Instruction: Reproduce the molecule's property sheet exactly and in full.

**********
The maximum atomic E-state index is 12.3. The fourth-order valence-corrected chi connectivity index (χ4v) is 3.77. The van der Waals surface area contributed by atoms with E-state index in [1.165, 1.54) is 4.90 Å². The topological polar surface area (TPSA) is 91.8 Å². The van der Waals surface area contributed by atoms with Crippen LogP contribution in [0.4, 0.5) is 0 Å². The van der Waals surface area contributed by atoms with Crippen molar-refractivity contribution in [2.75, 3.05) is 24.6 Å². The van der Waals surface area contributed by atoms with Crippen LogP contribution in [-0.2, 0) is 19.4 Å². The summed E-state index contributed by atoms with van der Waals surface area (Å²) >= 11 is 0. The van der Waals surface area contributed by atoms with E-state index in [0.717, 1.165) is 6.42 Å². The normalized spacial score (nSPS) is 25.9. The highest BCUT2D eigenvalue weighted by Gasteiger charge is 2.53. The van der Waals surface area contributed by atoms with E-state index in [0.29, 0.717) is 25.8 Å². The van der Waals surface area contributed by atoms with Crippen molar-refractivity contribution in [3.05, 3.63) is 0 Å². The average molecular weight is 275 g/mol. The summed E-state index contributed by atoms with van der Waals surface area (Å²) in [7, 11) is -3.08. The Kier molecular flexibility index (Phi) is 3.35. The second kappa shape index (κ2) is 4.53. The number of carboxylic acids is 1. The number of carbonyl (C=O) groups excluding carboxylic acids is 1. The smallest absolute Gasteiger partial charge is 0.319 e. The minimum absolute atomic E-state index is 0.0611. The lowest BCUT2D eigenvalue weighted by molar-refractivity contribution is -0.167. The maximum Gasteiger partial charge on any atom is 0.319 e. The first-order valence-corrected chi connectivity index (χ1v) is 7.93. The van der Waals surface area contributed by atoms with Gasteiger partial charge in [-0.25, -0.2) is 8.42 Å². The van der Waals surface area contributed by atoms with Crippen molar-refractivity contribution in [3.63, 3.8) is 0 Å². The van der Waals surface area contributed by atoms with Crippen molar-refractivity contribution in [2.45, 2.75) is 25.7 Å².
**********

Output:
The maximum atomic E-state index is 12.3. The fourth-order valence-corrected chi connectivity index (χ4v) is 3.77. The van der Waals surface area contributed by atoms with E-state index in [1.165, 1.54) is 4.90 Å². The topological polar surface area (TPSA) is 91.8 Å². The van der Waals surface area contributed by atoms with Crippen LogP contribution in [0.4, 0.5) is 0 Å². The van der Waals surface area contributed by atoms with Crippen molar-refractivity contribution in [2.75, 3.05) is 24.6 Å². The van der Waals surface area contributed by atoms with Crippen LogP contribution in [-0.2, 0) is 19.4 Å². The summed E-state index contributed by atoms with van der Waals surface area (Å²) >= 11 is 0. The van der Waals surface area contributed by atoms with E-state index in [0.717, 1.165) is 6.42 Å². The normalized spacial score (nSPS) is 25.9. The highest BCUT2D eigenvalue weighted by Gasteiger charge is 2.53. The van der Waals surface area contributed by atoms with E-state index in [0.29, 0.717) is 25.8 Å². The van der Waals surface area contributed by atoms with Crippen molar-refractivity contribution in [3.05, 3.63) is 0 Å². The average molecular weight is 275 g/mol. The summed E-state index contributed by atoms with van der Waals surface area (Å²) in [7, 11) is -3.08. The Kier molecular flexibility index (Phi) is 3.35. The second kappa shape index (κ2) is 4.53. The number of carboxylic acids is 1. The number of carbonyl (C=O) groups excluding carboxylic acids is 1. The smallest absolute Gasteiger partial charge is 0.319 e. The minimum absolute atomic E-state index is 0.0611. The lowest BCUT2D eigenvalue weighted by molar-refractivity contribution is -0.167. The maximum Gasteiger partial charge on any atom is 0.319 e. The first-order valence-corrected chi connectivity index (χ1v) is 7.93. The van der Waals surface area contributed by atoms with Gasteiger partial charge in [-0.25, -0.2) is 8.42 Å². The van der Waals surface area contributed by atoms with Crippen molar-refractivity contribution in [3.63, 3.8) is 0 Å². The van der Waals surface area contributed by atoms with Crippen molar-refractivity contribution in [2.45, 2.75) is 25.7 Å².